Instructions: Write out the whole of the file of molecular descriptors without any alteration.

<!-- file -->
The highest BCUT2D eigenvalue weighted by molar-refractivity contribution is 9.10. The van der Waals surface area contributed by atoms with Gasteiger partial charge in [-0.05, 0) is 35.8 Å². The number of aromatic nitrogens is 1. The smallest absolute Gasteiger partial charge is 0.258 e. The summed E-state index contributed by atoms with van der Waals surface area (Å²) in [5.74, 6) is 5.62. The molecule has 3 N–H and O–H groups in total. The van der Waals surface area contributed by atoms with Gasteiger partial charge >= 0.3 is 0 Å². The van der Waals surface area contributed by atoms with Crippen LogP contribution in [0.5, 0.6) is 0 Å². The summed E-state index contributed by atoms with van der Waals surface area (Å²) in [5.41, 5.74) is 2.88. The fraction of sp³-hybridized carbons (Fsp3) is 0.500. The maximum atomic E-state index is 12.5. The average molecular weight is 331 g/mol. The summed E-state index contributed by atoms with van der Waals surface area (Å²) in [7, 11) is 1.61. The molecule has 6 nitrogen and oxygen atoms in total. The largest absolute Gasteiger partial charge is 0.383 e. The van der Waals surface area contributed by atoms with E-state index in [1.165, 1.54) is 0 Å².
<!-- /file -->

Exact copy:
The highest BCUT2D eigenvalue weighted by molar-refractivity contribution is 9.10. The van der Waals surface area contributed by atoms with Gasteiger partial charge in [-0.05, 0) is 35.8 Å². The number of aromatic nitrogens is 1. The smallest absolute Gasteiger partial charge is 0.258 e. The summed E-state index contributed by atoms with van der Waals surface area (Å²) in [5.74, 6) is 5.62. The molecule has 3 N–H and O–H groups in total. The van der Waals surface area contributed by atoms with Gasteiger partial charge >= 0.3 is 0 Å². The van der Waals surface area contributed by atoms with Crippen LogP contribution in [0.5, 0.6) is 0 Å². The summed E-state index contributed by atoms with van der Waals surface area (Å²) in [5.41, 5.74) is 2.88. The fraction of sp³-hybridized carbons (Fsp3) is 0.500. The maximum atomic E-state index is 12.5. The average molecular weight is 331 g/mol. The summed E-state index contributed by atoms with van der Waals surface area (Å²) in [7, 11) is 1.61. The molecule has 6 nitrogen and oxygen atoms in total. The largest absolute Gasteiger partial charge is 0.383 e. The van der Waals surface area contributed by atoms with E-state index in [1.165, 1.54) is 0 Å².